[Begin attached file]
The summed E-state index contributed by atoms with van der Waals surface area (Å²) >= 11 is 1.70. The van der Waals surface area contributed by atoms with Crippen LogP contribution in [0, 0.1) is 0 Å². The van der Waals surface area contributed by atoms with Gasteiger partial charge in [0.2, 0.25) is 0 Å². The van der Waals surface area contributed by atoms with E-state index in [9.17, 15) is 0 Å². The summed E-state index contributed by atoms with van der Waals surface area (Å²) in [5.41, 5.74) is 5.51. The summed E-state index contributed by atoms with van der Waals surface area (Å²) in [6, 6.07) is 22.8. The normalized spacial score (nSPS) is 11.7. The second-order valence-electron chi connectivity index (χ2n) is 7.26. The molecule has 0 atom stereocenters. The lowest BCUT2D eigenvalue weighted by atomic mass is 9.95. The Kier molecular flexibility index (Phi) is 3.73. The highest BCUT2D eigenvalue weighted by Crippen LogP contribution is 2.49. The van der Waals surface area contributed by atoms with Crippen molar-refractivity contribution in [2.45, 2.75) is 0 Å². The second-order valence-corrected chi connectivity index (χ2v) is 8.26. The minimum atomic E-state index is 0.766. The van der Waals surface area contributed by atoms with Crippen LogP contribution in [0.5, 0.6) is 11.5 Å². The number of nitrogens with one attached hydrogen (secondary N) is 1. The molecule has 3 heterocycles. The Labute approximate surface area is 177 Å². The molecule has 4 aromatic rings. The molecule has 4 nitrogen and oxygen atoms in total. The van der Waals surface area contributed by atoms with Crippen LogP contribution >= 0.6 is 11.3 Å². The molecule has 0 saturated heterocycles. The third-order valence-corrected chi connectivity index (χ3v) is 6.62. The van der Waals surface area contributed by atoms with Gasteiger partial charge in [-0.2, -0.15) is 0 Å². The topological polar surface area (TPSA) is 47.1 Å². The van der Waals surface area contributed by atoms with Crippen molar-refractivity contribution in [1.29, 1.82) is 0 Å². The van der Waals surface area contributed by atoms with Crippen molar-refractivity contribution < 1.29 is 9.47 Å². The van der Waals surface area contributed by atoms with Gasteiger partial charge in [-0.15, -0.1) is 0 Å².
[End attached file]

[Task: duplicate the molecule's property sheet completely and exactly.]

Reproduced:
The summed E-state index contributed by atoms with van der Waals surface area (Å²) >= 11 is 1.70. The van der Waals surface area contributed by atoms with Crippen LogP contribution in [0, 0.1) is 0 Å². The van der Waals surface area contributed by atoms with Gasteiger partial charge in [0.2, 0.25) is 0 Å². The van der Waals surface area contributed by atoms with E-state index in [9.17, 15) is 0 Å². The summed E-state index contributed by atoms with van der Waals surface area (Å²) in [5.41, 5.74) is 5.51. The summed E-state index contributed by atoms with van der Waals surface area (Å²) in [6, 6.07) is 22.8. The normalized spacial score (nSPS) is 11.7. The second-order valence-electron chi connectivity index (χ2n) is 7.26. The molecule has 0 atom stereocenters. The lowest BCUT2D eigenvalue weighted by atomic mass is 9.95. The Kier molecular flexibility index (Phi) is 3.73. The highest BCUT2D eigenvalue weighted by Crippen LogP contribution is 2.49. The van der Waals surface area contributed by atoms with Crippen molar-refractivity contribution in [2.45, 2.75) is 0 Å². The second-order valence-corrected chi connectivity index (χ2v) is 8.26. The minimum atomic E-state index is 0.766. The van der Waals surface area contributed by atoms with Crippen LogP contribution in [0.5, 0.6) is 11.5 Å². The number of nitrogens with one attached hydrogen (secondary N) is 1. The molecule has 3 heterocycles. The Labute approximate surface area is 177 Å². The molecule has 4 aromatic rings. The molecule has 4 nitrogen and oxygen atoms in total. The van der Waals surface area contributed by atoms with Crippen LogP contribution >= 0.6 is 11.3 Å². The molecule has 0 saturated heterocycles. The third-order valence-corrected chi connectivity index (χ3v) is 6.62. The van der Waals surface area contributed by atoms with Gasteiger partial charge in [-0.2, -0.15) is 0 Å². The topological polar surface area (TPSA) is 47.1 Å². The van der Waals surface area contributed by atoms with Crippen molar-refractivity contribution in [1.29, 1.82) is 0 Å². The van der Waals surface area contributed by atoms with Crippen molar-refractivity contribution < 1.29 is 9.47 Å². The van der Waals surface area contributed by atoms with Gasteiger partial charge in [-0.15, -0.1) is 0 Å².